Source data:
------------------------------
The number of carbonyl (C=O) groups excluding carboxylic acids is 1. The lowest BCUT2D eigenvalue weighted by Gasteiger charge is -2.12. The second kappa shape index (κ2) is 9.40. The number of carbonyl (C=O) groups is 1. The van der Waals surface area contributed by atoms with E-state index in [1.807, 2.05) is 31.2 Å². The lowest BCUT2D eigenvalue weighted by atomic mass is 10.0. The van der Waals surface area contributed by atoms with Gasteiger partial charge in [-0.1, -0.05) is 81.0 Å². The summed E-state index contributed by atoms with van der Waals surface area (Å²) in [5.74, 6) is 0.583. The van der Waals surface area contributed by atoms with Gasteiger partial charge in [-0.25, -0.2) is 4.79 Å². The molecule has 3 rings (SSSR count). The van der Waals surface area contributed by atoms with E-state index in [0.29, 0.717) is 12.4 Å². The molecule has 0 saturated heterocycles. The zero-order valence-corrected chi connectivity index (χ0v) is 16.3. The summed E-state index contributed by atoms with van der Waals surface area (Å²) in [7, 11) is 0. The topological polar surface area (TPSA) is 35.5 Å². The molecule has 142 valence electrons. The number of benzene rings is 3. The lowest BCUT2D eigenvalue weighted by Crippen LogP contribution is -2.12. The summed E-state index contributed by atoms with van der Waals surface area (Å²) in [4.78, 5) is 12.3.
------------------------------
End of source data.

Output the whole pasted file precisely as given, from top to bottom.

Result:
The number of carbonyl (C=O) groups excluding carboxylic acids is 1. The lowest BCUT2D eigenvalue weighted by Gasteiger charge is -2.12. The second kappa shape index (κ2) is 9.40. The number of carbonyl (C=O) groups is 1. The van der Waals surface area contributed by atoms with E-state index in [1.807, 2.05) is 31.2 Å². The lowest BCUT2D eigenvalue weighted by atomic mass is 10.0. The van der Waals surface area contributed by atoms with Gasteiger partial charge in [-0.1, -0.05) is 81.0 Å². The summed E-state index contributed by atoms with van der Waals surface area (Å²) in [5.74, 6) is 0.583. The van der Waals surface area contributed by atoms with Gasteiger partial charge in [-0.25, -0.2) is 4.79 Å². The molecule has 3 rings (SSSR count). The van der Waals surface area contributed by atoms with E-state index in [0.29, 0.717) is 12.4 Å². The molecule has 0 saturated heterocycles. The zero-order valence-corrected chi connectivity index (χ0v) is 16.3. The summed E-state index contributed by atoms with van der Waals surface area (Å²) in [7, 11) is 0. The topological polar surface area (TPSA) is 35.5 Å². The molecule has 142 valence electrons. The number of benzene rings is 3. The lowest BCUT2D eigenvalue weighted by Crippen LogP contribution is -2.12. The summed E-state index contributed by atoms with van der Waals surface area (Å²) in [4.78, 5) is 12.3.